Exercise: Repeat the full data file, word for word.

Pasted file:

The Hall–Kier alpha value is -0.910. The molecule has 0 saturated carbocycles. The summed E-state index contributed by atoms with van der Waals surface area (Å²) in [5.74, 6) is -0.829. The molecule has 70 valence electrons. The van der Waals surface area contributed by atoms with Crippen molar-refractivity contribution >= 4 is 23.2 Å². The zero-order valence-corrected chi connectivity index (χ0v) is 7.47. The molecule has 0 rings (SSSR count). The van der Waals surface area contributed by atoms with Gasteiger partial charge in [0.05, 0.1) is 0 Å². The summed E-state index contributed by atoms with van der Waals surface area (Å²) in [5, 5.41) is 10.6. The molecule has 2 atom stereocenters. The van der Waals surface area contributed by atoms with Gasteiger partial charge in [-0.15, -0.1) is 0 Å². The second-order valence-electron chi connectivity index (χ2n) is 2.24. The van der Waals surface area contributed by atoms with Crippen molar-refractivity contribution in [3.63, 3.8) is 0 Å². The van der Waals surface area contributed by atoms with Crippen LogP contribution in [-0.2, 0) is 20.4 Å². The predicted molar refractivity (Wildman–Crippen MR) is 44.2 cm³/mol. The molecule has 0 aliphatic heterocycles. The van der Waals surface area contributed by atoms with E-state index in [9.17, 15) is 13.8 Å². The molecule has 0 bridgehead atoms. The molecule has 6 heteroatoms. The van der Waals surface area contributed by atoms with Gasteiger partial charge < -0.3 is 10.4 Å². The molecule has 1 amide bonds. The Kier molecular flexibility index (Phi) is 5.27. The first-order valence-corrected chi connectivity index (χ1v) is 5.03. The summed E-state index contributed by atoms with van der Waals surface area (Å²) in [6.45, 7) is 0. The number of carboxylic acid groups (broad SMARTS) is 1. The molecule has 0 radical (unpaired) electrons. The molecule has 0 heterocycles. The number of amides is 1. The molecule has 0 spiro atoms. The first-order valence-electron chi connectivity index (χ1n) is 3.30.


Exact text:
The Hall–Kier alpha value is -0.910. The molecule has 0 saturated carbocycles. The summed E-state index contributed by atoms with van der Waals surface area (Å²) in [5.74, 6) is -0.829. The molecule has 70 valence electrons. The van der Waals surface area contributed by atoms with Crippen molar-refractivity contribution >= 4 is 23.2 Å². The zero-order valence-corrected chi connectivity index (χ0v) is 7.47. The molecule has 0 rings (SSSR count). The van der Waals surface area contributed by atoms with Gasteiger partial charge in [0.05, 0.1) is 0 Å². The summed E-state index contributed by atoms with van der Waals surface area (Å²) in [5, 5.41) is 10.6. The molecule has 2 atom stereocenters. The van der Waals surface area contributed by atoms with Gasteiger partial charge in [-0.15, -0.1) is 0 Å². The second-order valence-electron chi connectivity index (χ2n) is 2.24. The van der Waals surface area contributed by atoms with Crippen molar-refractivity contribution in [3.63, 3.8) is 0 Å². The van der Waals surface area contributed by atoms with Crippen LogP contribution in [-0.2, 0) is 20.4 Å². The predicted molar refractivity (Wildman–Crippen MR) is 44.2 cm³/mol. The molecule has 0 aliphatic heterocycles. The van der Waals surface area contributed by atoms with E-state index in [9.17, 15) is 13.8 Å². The molecule has 0 bridgehead atoms. The molecule has 6 heteroatoms. The van der Waals surface area contributed by atoms with Gasteiger partial charge < -0.3 is 10.4 Å². The molecule has 1 amide bonds. The Kier molecular flexibility index (Phi) is 5.27. The first-order valence-corrected chi connectivity index (χ1v) is 5.03. The summed E-state index contributed by atoms with van der Waals surface area (Å²) in [6.45, 7) is 0. The number of carboxylic acid groups (broad SMARTS) is 1. The molecule has 0 radical (unpaired) electrons. The molecule has 0 heterocycles. The number of amides is 1. The molecule has 0 spiro atoms. The first-order valence-electron chi connectivity index (χ1n) is 3.30.